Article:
Paystack-Led Consortium Takes Over Brass In Buyout After Controversy

By  |  May 28, 2024

A consortium led by Nigerian fintech darling Paystack has completed the acquisition of Brass, a business banking startup catering to small and medium-sized enterprises (SMEs), in what looks a significant move within Nigeria’s vibrant fintech landscape. This development marks a pivotal moment in Brass’s journey, which both successes and challenges have punctuated.

Founded four years ago by Sola Akindolu and Emmanuel Okeke, Brass initially garnered praise for its commitment to providing essential financial tools to small and medium-sized enterprises (SMEs). Despite its noble aspirations, Brass encountered hurdles along the way, including funding constraints and withdrawal delays, which drew criticism and concern from its user base and industry observers.

Akindolu candidly acknowledged the financial strains faced by startups like Brass, telling TechCabal in March, “The funding winter and the economic situation in Nigeria affect the abilities of companies of our kind to support many customers after some time.”

These challenges hinted at the complexities of operating a fintech startup in a promising but bruising market climate. Nevertheless, it would appear the storm has passed and Brass is getting a new lease on life.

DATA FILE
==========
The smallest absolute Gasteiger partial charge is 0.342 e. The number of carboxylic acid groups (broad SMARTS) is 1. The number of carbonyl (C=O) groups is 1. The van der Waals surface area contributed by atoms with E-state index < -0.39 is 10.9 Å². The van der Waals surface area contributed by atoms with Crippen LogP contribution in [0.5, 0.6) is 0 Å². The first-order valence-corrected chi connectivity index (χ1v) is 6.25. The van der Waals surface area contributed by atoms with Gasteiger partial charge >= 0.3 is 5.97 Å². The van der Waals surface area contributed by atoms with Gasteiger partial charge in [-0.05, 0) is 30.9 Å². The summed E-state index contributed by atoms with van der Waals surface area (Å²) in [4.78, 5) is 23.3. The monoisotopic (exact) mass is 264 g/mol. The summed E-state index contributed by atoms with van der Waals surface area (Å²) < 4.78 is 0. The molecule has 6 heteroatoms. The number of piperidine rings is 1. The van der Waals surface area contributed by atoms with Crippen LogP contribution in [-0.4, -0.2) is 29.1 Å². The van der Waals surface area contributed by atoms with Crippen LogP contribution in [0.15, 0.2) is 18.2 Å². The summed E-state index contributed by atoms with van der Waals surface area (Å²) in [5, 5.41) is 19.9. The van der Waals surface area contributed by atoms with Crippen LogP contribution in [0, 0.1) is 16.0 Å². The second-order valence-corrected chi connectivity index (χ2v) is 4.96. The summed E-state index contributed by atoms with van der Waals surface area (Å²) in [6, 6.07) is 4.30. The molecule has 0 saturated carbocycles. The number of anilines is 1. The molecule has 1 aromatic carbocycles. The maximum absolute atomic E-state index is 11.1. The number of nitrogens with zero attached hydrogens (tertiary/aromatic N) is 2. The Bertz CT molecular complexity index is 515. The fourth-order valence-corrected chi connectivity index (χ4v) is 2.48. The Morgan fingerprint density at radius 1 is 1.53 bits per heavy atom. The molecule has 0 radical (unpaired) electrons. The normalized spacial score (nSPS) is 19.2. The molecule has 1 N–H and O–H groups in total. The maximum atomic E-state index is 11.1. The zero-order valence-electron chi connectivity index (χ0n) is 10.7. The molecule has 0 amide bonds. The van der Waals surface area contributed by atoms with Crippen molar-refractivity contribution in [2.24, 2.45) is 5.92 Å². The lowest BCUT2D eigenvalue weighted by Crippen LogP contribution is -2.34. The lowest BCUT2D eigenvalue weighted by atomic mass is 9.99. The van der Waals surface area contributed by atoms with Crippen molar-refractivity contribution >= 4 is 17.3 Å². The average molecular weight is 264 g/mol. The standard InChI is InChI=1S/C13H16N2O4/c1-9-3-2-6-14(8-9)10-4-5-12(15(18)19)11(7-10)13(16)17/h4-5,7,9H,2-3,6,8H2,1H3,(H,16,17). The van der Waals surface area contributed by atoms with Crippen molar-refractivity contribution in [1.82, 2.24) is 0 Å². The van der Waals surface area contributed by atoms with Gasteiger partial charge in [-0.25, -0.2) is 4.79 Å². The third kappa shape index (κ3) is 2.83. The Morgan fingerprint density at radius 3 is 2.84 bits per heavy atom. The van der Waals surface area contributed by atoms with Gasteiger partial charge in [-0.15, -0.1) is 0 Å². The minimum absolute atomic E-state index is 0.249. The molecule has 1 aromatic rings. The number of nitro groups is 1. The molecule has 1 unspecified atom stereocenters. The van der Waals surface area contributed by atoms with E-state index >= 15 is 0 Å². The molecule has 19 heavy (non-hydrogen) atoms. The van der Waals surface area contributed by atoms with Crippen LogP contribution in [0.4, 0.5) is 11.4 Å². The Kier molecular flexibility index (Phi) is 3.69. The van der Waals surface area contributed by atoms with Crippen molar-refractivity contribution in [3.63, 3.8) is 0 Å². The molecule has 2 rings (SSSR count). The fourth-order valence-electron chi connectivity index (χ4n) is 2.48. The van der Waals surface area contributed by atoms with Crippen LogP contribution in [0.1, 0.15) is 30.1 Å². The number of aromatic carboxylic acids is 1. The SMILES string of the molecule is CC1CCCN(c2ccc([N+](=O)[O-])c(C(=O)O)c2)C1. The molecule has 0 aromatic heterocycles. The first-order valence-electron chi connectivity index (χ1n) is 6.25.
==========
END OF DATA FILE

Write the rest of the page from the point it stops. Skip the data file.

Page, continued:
The acquisition by Paystack and its consortium partners, including Piggytech, Ventures Platform, and P1 Ventures, represents a new chapter for Brass. As Akindolu noted, “Following the acquisition, Brass will continue to build and support its customers and grow with a new leadership team.”

During Brass’ harder days over the past several months, customer complaints highlighted the severity of the situation. Many users reported being unable to access their funds for extended periods, leading to disruptions in business operations and personal finances. Despite assurances from Akindolu and attempts to resolve complaints, Brass’s reputation took a hit, with social media platforms becoming outlets for frustrated users to voice their concerns.

However, amid these trials, Brass remained resilient, seeking solutions to its liquidity issues and exploring avenues for growth, though the startup would face several setbacks on this front. Discussions with potential partners, including Flutterwave and Moniepoint, did not materialize into viable solutions. Employee furloughs in March signalled internal restructuring amid financial strain.

But a glimmer of hope did emerge eventually when Brass, which had raised USD 2.1 M in 2021, received a capital injection in the middle of March from a group of investors, providing much-needed working capital to address its challenges.

The acquisition by Paystack and consortium members brings changes to Brass’s leadership. Akindolu and the founding team will step aside, signalling a transition in management. As Brass transitions into this new phase of its journey, stakeholders keenly anticipate moves that will shape its future trajectory.

While bidding farewell to familiar faces, Akindolu expresses optimism for the future under new leadership.”The work of making entrepreneurship permission-less is far from finished, and we definitely look forward to what’s next from the new team,” he says.

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